Encouraging parents in their efforts to raise their children to be enthusiastic servants of the Lord.
Author: Thereasa Winnett
Thereasa Winnett is the founder of Teach One Reach One and blogger at Parenting Like Hannah. She holds a BA in education from the College of William and Mary. She has served in all areas of ministry to children and teens for more than thirty years and regularly leads workshops for ministries and churches. She has conducted numerous workshops, including sessions at Points of Light’s National Conference on Volunteering and Service, the National Urban Ministry Conference, Pepperdine Bible Lectures, and Lipscomb’s Summer Celebration. Thereasa lives in Atlanta, GA with her husband Greg, where she enjoys reading, knitting, traveling and cooking.
My daughter is currently on a campaign to move mealtime prayers to the end of meals. She actually has a very valid point. In her opinion, no one really pays attention to the prayer before a meal because they are so hungry or are worried about the food getting cold (ouch!). We have had several light-hearted discussions on the pros and cons of her campaign.
In reality, I am just glad she thinks about prayer. We have family prayer times, but I have always tried to encourage our daughter to have her own private conversations with God. I don’t force her to pray out loud in front of us (and never have) any more than I would listen in on one of her private telephone conversations. I often wonder how she talks to God and I am happy when she occasionally gives me glimpses into her prayer life.
My husband and I have taught Sunday School numerous times during our marriage. We love trying to make the Bible stories come alive for the children. No matter how hands-on and interactive our lessons are, we always seem to have one or two children that are basically falling asleep on the table. It always concerned us that these children were getting nothing from one of the valuable hours of Bible study in their young lives.
Then one quarter, we stumbled across the answer by accident. We had written a fun unit on the Jewish holidays and how they connect to the New Testament and Jesus. As a part of each lesson, I would bring in a traditional food that was eaten when celebrating the holiday. Suddenly, my two sleepy heads perked up and participated better than almost anyone else. We had taught these two before, so we knew the difference was the food.
Children love to hear family stories. They are fascinated to hear about your life as a child or stories about colorful relatives they may have never met. Even at my age (nearly as old as dirt!), I still ask my dad to retell my favorite stories from his very colorful family.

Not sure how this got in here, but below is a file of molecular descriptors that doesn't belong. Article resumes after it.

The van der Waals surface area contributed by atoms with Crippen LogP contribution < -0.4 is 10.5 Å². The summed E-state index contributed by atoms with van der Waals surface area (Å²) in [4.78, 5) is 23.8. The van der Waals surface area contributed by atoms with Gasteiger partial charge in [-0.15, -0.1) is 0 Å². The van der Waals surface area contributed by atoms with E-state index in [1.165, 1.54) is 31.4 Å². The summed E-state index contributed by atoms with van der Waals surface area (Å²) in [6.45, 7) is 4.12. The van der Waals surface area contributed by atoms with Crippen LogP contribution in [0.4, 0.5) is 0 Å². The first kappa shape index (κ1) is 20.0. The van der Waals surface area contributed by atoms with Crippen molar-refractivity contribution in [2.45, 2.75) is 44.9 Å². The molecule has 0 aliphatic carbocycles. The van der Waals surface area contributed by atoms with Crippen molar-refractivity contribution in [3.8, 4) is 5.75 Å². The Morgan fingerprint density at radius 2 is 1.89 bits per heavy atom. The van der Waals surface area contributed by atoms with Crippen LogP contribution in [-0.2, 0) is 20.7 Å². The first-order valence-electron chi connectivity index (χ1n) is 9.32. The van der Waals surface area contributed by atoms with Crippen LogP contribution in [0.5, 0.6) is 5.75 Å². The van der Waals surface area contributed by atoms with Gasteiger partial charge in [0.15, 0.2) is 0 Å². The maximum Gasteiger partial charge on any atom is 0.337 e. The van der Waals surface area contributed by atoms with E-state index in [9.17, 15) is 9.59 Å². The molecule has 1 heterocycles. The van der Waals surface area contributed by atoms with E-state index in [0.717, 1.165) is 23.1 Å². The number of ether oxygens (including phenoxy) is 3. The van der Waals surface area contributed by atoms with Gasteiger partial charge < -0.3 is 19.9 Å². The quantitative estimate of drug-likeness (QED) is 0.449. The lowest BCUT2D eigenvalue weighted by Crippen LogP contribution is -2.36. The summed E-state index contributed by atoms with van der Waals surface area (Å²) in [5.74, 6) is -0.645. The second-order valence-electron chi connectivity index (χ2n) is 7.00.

Recently, I have tried to add some of our family’s faith stories to my repertoire. One of my favorite stories is how my grandmother found the church. She was pushing my infant mother in her carriage and stopped to rest in front of the church building. Someone came out to invite her in and she became a Christian shortly thereafter. Some stories are more humorous, although I won’t retell them here for fear my parents might be reading this. (What is the statute of limitations on parental punishment anyway?)
When I try to analyze Hannah’s decision to leave Samuel at the temple, I always wonder if she thought about who would train her child as he grew. She could have been tempted to dedicate Samuel to God without leaving him at such a young age. Even though we know Eli wasn’t exactly a great parent (at least if you judge him by his children), I have to think Hannah was comforted that Eli would encourage Samuel to follow God’s ways. Perhaps she thought Eli would mentor her young son. The one time we see Samuel turning to Eli for advice as a boy, Eli tells him to listen to God. I am sure that was what Hannah wanted Eli to do for her precious son.
When my daughter was born, I decided to make sure I had some influence on the adults she might turn to for advice or counsel. From infancy, she has had several “aunties”. They are friends of mine who I know love God and won’t undermine what we are trying to teach at home. These “aunties” have all been wonderful about giving our daughter special times and attention. Most of then have probably even put on a few pounds from all of the Girl Scout cookies they have bought from her over the years.
A few years ago, I decided to walk the Avon 3-day for breast cancer. The 3-day part involves walking sixty miles over a three day period. If you are familiar with the Atlanta area, we started at Lake Lanier and ended up in Piedmont Park! The organization gives you a very useful training schedule. That ten month training period was the most intense exercise period of my life. Motivated primarily by fear, I walked from when my daughter left for school until she returned home almost every day.
I would love to say that every year, I get up almost every morning and do my strength training and an hour of cardio. The truth is that a lot of the time life gets in the way. I am gradually learning that it is okay to drop the ball once in awhile. The trick is to remember to pick it up again as soon as you can.